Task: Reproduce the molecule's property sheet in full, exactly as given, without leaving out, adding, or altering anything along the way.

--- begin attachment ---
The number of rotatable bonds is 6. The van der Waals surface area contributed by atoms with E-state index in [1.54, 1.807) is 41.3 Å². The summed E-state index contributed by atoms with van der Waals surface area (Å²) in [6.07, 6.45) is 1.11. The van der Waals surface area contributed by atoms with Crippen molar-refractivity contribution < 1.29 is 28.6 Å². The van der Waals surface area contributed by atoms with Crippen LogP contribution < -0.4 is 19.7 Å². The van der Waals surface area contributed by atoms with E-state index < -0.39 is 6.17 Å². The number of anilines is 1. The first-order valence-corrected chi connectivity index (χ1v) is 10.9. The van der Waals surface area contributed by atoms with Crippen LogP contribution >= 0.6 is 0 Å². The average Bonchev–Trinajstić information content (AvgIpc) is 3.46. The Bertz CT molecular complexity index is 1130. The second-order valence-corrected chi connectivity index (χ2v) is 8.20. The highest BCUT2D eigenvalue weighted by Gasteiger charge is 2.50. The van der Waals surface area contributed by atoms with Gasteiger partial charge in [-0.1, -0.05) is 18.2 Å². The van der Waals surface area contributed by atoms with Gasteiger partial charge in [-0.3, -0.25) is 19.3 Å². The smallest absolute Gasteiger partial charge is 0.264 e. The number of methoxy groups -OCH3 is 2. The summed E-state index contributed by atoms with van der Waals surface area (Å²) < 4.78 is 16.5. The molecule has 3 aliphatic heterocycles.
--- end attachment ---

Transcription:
The number of rotatable bonds is 6. The van der Waals surface area contributed by atoms with E-state index in [1.54, 1.807) is 41.3 Å². The summed E-state index contributed by atoms with van der Waals surface area (Å²) in [6.07, 6.45) is 1.11. The van der Waals surface area contributed by atoms with Crippen molar-refractivity contribution < 1.29 is 28.6 Å². The van der Waals surface area contributed by atoms with Crippen LogP contribution < -0.4 is 19.7 Å². The van der Waals surface area contributed by atoms with E-state index < -0.39 is 6.17 Å². The number of anilines is 1. The first-order valence-corrected chi connectivity index (χ1v) is 10.9. The van der Waals surface area contributed by atoms with Crippen LogP contribution >= 0.6 is 0 Å². The average Bonchev–Trinajstić information content (AvgIpc) is 3.46. The Bertz CT molecular complexity index is 1130. The second-order valence-corrected chi connectivity index (χ2v) is 8.20. The highest BCUT2D eigenvalue weighted by Gasteiger charge is 2.50. The van der Waals surface area contributed by atoms with Gasteiger partial charge in [-0.1, -0.05) is 18.2 Å². The van der Waals surface area contributed by atoms with Gasteiger partial charge in [-0.3, -0.25) is 19.3 Å². The smallest absolute Gasteiger partial charge is 0.264 e. The number of methoxy groups -OCH3 is 2. The summed E-state index contributed by atoms with van der Waals surface area (Å²) < 4.78 is 16.5. The molecule has 3 aliphatic heterocycles.